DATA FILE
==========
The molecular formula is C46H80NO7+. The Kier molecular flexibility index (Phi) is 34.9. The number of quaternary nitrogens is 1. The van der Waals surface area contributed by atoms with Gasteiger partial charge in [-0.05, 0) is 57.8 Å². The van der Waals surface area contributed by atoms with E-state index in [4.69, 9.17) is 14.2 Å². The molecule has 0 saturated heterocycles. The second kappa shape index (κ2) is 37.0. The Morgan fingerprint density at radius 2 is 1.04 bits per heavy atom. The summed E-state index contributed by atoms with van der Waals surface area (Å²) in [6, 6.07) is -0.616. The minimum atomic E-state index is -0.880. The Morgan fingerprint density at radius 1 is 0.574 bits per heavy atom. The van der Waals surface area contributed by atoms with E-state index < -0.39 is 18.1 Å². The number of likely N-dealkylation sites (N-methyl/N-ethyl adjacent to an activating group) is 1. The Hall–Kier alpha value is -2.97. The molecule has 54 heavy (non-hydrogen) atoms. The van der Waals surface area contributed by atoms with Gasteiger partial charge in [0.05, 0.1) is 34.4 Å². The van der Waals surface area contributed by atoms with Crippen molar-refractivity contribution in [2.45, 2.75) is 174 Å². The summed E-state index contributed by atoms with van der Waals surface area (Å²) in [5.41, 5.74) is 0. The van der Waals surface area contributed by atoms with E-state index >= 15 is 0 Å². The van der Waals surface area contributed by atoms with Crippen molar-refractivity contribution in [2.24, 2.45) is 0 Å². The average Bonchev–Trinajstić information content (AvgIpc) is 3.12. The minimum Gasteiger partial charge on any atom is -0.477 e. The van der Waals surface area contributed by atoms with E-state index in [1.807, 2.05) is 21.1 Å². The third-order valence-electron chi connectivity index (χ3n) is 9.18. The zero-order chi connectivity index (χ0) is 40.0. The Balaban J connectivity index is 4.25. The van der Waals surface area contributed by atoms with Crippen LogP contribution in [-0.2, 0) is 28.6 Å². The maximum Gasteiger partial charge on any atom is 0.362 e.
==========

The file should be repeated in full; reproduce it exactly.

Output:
The molecular formula is C46H80NO7+. The Kier molecular flexibility index (Phi) is 34.9. The number of quaternary nitrogens is 1. The van der Waals surface area contributed by atoms with Gasteiger partial charge in [-0.05, 0) is 57.8 Å². The van der Waals surface area contributed by atoms with E-state index in [4.69, 9.17) is 14.2 Å². The molecule has 0 saturated heterocycles. The second kappa shape index (κ2) is 37.0. The Morgan fingerprint density at radius 2 is 1.04 bits per heavy atom. The summed E-state index contributed by atoms with van der Waals surface area (Å²) in [6, 6.07) is -0.616. The minimum atomic E-state index is -0.880. The Morgan fingerprint density at radius 1 is 0.574 bits per heavy atom. The van der Waals surface area contributed by atoms with E-state index < -0.39 is 18.1 Å². The number of likely N-dealkylation sites (N-methyl/N-ethyl adjacent to an activating group) is 1. The Hall–Kier alpha value is -2.97. The molecule has 54 heavy (non-hydrogen) atoms. The van der Waals surface area contributed by atoms with Gasteiger partial charge in [0.05, 0.1) is 34.4 Å². The van der Waals surface area contributed by atoms with Crippen molar-refractivity contribution in [2.45, 2.75) is 174 Å². The summed E-state index contributed by atoms with van der Waals surface area (Å²) in [5.41, 5.74) is 0. The van der Waals surface area contributed by atoms with E-state index >= 15 is 0 Å². The van der Waals surface area contributed by atoms with Crippen molar-refractivity contribution in [2.24, 2.45) is 0 Å². The average Bonchev–Trinajstić information content (AvgIpc) is 3.12. The minimum Gasteiger partial charge on any atom is -0.477 e. The van der Waals surface area contributed by atoms with E-state index in [1.807, 2.05) is 21.1 Å². The third-order valence-electron chi connectivity index (χ3n) is 9.18. The zero-order chi connectivity index (χ0) is 40.0. The Balaban J connectivity index is 4.25. The van der Waals surface area contributed by atoms with Crippen LogP contribution in [-0.2, 0) is 28.6 Å². The maximum Gasteiger partial charge on any atom is 0.362 e.